“I got our lunch from the ghost kitchen.”
How taken aback would you be if you heard this? But don’t worry, a ghost kitchen or its more user-friendly name, cloud kitchen is anything but an eerie place. As a matter of fact, they are currently thriving thanks to the pandemic. Here’s why.
According to economic analyst Dr Aimi Zulhazmi Abdul Rashid, people were driven to readjust their tastes towards services that were accessible through digital platforms as they aligned with the minimal contact and social distancing behaviours highlighted during lockdowns.
The adaptation and adoption rate to the digital economy or gig economy now has been tremendous by all levels. – Dr Aimi Zulhazmi Abdul Rashid
A big part of the change is in how people are getting their food. Since the start of the pandemic, the majority of the people declared that their usage of online food delivery services had increased tremendously. Thanks to dine-in restrictions, and public fear of contracting the infection by mixing with crowds, and long long lines are grocery stores many people preferred to just order in. It wasn’t long before this became one of the most profitable sectors of Malaysia’s economy.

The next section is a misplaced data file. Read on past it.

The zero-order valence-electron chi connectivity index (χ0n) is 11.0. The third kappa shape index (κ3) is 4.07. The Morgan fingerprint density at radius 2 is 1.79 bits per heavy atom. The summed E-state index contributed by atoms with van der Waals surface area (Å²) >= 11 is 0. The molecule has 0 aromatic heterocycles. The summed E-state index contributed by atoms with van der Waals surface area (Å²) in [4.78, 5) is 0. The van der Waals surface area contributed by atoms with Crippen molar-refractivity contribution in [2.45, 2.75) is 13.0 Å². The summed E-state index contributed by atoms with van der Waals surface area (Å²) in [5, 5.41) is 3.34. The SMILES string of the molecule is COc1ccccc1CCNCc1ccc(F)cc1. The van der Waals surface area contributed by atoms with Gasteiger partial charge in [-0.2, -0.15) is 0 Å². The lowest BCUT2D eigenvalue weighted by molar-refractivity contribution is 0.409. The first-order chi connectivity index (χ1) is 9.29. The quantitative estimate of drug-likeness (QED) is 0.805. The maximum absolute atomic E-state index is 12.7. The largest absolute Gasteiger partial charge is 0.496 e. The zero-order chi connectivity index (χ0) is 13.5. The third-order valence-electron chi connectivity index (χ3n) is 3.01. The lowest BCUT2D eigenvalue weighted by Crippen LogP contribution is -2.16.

While the Malaysian foodservice sector is predicted to grow at a CAGR of 4.3% to $24.8 billion by 2023, the pandemic and global lockdowns have driven restaurant owners and new F&B companies to look outside the box in terms of new business models that offer low start-up costs and high revenues. Thus the utilization of cloud kitchens began to kick off.
The Emergence Of Cloud Kitchens
Ghost kitchens or cloud kitchens are commercial kitchens that mostly share cooking facilities that are designed particularly to prepare food for delivery. These commissary kitchens are also referred to as “ghost kitchens,” “shared kitchens,” or “virtual kitchens,” and the delivery-only food brands that operate within them are usually referred to as “virtual restaurants”.
But cloud kitchens are not something new. In 2018, North America accounted for the majority of the global cloud kitchen market with other nations quickly following suit. Grab has dominated the cloud kitchen business in Southeast Asia, with more than 50 locations in countries such as Singapore, Thailand, and Indonesia. Whilst the concept is relatively new in Malaysia, the notion is gathering momentum as many F&B entrepreneurs have been forced to rethink how they wish to operate in the wake of Covid-19’s pending doom.
Domino’s Pizza is the pioneer of the cloud kitchen model by focusing on delivery service rather than dine-in experience. Although Domino’s cloud kitchen model slightly differs from the cloud kitchen model nowadays (by the process developed and handled by Domino’s Pizza itself), a lot of F&B operators started to see the cloud kitchen model as a crisis-proof method in the long run.